New videos by Kartemquin documenting visual artists

Chicago Crossings: Bridges and Boundaries
(Kartemquin Films, 1994)

We’re pleased to unveil a newly digitized collection of 100 camera original tapes by Kartemquin Films. The tapes were shot for an uncompleted project documenting visual artists called Chicago Crossings: Bridges and Boundaries. The entire collection is now available for free online as the result of an 18-month project funded by the National Endowment for the Arts.

In addition to digitizing all 100 tapes shot for the program, we also created a collection guide that highlights the major themes and characters in the footage. Dive in at: http://mediaburn.org/chicago-crossings-bridges-boundaries/

CHICAGO CROSSINGS: BRIDGES & BOUNDARIES

In 1994, the Spertus Institute for Jewish Learning and Leadership brought together six African-American artists and six Jewish artists to create new work for an ambitious art exhibition.

The artists were given minimal constraints on what to produce, with only the guiding principle that the work should in some way connect to the exhibition’s overarching theme—the relationship between the Black and Jewish communities in contemporary America.

The artists included: Othello Anderson (co-curator), Claire Wolf Krantz (co-curator), Edith Altman, Joel Feldman, Marva Jolly, Kerry James Marshall, Gerda Meyer-Bernstein, Esther Parada, John Rozelle, Hamza Walker (under the pseudonym Sonny Venice), Fan Warren, and John Pitman Weber.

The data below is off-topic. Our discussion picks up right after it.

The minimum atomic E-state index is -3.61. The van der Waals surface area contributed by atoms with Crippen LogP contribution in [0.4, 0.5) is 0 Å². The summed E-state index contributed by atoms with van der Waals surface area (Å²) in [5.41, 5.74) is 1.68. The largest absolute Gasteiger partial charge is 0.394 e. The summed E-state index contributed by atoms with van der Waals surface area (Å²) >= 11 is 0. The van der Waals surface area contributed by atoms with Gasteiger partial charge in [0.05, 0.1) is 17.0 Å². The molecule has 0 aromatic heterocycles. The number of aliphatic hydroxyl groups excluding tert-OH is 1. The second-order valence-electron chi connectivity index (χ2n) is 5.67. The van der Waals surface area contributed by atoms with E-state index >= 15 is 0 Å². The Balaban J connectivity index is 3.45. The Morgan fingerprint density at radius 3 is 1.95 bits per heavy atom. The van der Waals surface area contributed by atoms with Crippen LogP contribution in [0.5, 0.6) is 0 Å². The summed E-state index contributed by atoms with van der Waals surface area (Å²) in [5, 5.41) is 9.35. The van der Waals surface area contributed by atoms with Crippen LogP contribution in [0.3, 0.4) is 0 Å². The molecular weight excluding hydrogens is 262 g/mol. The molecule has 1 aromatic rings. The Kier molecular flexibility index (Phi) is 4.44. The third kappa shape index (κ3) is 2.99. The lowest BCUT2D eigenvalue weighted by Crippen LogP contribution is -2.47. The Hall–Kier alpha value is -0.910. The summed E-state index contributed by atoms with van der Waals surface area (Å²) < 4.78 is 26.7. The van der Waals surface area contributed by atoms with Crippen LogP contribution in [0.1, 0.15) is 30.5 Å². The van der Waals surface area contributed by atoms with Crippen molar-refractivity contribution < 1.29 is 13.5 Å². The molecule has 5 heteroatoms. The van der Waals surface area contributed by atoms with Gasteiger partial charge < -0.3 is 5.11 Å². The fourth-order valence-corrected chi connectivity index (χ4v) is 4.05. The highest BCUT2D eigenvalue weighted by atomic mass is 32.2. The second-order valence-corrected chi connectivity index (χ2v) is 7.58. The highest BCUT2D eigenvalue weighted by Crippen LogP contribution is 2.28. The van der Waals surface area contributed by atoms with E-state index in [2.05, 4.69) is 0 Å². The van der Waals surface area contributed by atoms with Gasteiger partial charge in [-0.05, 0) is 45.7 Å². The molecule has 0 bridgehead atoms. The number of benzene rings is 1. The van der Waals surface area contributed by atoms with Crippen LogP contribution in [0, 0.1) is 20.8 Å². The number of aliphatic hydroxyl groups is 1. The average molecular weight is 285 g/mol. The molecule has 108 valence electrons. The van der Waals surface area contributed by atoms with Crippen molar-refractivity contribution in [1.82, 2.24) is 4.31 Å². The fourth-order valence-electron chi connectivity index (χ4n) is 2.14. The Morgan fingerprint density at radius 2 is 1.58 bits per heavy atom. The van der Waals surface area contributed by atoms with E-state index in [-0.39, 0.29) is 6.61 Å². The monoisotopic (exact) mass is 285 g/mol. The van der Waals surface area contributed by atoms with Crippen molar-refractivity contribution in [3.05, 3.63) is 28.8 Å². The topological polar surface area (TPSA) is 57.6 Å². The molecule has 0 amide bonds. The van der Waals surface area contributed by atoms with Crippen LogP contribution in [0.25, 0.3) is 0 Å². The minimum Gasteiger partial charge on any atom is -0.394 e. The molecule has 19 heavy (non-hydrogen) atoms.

Kartemquin’s Jerry Blumenthal and Gordon Quinn shot dozens of tapes documenting the artists as they worked and spoke about their experiences with racism and antisemitism, their thoughts on the intersections of power and oppression experienced by black and Jewish people in America, where the rifts existed between these two groups, and how their relationship might be healed.

The end result was this 23-minute video that accompanied the exhibition at Spertus:

The exhibition was originally intended to be a co-production of both the Spertus Institute and the DuSable Museum of African American History. After the close of the exhibition, Blumenthal and Quinn continued to pursue a larger, unfinished project exploring this breakdown in communication by interviewing the principals from both museums. These tapes are also available as part of the collection.

 

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